Rep. Mark Green has been in the Middle East meeting with top U.S. and foreign officials and taking a tour of Iraq. With nearly the entire nation's hospitals and schools now open, he says progress is being made on the rebuilding, but with the daily acts of violence as a reminder, there is still a long way to go.
And there is mounting pressure from democrats back in the states on the process, as well. Democratic members of both the senate and congress say too much money is going to rebuilding efforts in Iraq.
Those opposed to the $87 billion appropriations bill say more money should come from loans to Iraq. Green says that would create accountability problems for the United States in the international community.
"It makes it very hard for the United States to get contributions from our allies for the overall cost when we aren't willing to put ourselves on the line in the form of grants ourselves," said Rep. Mark Green, (R) Wisconsin.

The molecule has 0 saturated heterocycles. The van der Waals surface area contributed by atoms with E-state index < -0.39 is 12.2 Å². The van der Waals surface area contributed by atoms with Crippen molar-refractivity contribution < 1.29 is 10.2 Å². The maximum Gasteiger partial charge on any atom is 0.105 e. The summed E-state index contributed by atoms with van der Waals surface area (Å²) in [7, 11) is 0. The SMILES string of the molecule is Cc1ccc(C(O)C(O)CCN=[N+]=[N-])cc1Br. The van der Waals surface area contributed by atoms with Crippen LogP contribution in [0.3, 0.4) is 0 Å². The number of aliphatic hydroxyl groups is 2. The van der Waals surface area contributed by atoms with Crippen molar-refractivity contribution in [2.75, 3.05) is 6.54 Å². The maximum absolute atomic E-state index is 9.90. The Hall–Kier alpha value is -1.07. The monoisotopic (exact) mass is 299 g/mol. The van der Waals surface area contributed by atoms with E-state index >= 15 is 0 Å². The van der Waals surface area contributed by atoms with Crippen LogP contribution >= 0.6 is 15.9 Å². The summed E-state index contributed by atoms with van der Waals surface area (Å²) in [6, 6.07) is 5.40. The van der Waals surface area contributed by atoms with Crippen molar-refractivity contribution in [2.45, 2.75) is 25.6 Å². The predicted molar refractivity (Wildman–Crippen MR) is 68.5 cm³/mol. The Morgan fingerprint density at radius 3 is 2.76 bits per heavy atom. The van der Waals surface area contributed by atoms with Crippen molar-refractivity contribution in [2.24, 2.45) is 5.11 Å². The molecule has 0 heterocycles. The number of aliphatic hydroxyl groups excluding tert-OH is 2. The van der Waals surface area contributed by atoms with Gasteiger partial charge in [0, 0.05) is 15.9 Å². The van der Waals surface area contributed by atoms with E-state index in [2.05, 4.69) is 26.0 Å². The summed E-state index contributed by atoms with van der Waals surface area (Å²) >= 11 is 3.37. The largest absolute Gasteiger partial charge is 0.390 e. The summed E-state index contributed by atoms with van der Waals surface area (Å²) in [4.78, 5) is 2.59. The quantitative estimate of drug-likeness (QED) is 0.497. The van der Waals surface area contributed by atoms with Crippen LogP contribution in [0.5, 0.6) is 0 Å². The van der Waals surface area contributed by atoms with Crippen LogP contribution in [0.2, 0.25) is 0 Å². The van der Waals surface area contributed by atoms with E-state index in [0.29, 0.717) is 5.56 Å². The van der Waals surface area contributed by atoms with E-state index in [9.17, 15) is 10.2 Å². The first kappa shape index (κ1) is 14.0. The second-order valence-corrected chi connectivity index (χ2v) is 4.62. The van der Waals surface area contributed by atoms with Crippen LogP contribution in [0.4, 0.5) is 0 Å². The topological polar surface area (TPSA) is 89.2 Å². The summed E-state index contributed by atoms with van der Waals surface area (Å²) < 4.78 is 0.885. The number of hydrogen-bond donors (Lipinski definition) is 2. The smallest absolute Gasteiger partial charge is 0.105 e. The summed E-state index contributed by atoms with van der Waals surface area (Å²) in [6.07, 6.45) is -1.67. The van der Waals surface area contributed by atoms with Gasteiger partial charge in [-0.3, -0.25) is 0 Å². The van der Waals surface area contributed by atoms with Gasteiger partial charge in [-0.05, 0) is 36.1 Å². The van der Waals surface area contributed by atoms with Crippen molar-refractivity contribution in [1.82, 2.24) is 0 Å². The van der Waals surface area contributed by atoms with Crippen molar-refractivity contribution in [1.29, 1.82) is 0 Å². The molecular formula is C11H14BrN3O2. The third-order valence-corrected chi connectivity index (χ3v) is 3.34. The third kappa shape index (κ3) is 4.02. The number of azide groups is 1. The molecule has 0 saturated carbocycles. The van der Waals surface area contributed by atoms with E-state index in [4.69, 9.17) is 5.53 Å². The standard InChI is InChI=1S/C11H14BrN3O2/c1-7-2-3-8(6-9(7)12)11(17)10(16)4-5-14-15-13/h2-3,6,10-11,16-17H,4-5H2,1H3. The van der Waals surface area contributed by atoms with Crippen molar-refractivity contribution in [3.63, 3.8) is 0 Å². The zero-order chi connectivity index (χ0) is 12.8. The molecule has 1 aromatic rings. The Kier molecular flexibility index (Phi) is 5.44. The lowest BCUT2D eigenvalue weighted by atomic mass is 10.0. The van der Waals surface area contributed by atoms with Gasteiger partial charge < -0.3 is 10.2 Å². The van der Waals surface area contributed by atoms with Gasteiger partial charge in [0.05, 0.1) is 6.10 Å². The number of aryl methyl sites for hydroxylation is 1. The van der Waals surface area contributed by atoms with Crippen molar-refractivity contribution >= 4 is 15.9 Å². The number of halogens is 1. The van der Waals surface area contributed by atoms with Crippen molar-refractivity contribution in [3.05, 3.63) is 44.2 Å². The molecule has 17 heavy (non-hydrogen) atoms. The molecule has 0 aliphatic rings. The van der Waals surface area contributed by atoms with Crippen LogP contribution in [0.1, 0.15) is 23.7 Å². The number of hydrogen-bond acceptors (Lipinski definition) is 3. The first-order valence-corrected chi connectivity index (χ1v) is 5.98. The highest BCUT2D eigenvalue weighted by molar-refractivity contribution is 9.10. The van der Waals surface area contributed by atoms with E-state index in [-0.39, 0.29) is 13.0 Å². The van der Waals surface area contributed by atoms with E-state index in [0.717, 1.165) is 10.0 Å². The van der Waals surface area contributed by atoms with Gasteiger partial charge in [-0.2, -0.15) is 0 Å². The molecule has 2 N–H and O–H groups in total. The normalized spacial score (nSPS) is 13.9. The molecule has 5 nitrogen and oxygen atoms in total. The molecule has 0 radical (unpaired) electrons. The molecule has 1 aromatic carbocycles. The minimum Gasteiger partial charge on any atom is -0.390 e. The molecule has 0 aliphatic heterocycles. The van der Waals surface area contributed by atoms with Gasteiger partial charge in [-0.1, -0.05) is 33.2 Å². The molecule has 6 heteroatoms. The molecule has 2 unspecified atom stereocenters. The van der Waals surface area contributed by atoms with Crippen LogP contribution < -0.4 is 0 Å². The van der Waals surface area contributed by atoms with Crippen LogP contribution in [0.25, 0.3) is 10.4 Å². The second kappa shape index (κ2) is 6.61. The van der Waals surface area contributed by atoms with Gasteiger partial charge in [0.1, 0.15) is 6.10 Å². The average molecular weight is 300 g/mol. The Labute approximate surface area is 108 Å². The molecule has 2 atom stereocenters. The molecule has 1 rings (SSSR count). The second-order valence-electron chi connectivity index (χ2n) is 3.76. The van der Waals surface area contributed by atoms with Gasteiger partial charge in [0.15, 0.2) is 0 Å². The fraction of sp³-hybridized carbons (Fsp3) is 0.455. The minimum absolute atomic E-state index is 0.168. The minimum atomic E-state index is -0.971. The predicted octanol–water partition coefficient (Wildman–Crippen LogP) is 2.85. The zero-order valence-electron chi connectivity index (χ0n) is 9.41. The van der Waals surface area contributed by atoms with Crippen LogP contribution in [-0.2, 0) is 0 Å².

But some Wisconsin democrats say accountability for how the $87 billion will be spent is a major problem, and they add that the bush administration has been overpaying.
"We found some pretty scary stuff when we looked at this bill," said Sen. Russ Feingold, (D) Wisconsin, "$6,000 for a cell phone? I'm not the best shopper in the world, but I can do better than that."
"Whereas the wizards in the Defense Department wanted to contract these expensive multi-national corporations and pay Cadillac prices to get things moving again," said Rep. Dave Obey, (D) Wisconsin.
Green says he does not believe the claims of inflated prices are true and says a new measure passed this week will include an auditing process for rebuilding Iraq.
"There will be an audit process, there will be transparencies, said Green, "there will be no doubt about how that money's being spent."
Green will be in Iraq for two more days working with Chief Weapons Inspector David Kay and Jordanian King Abdullah to get a clearer picture on the situation in that country.
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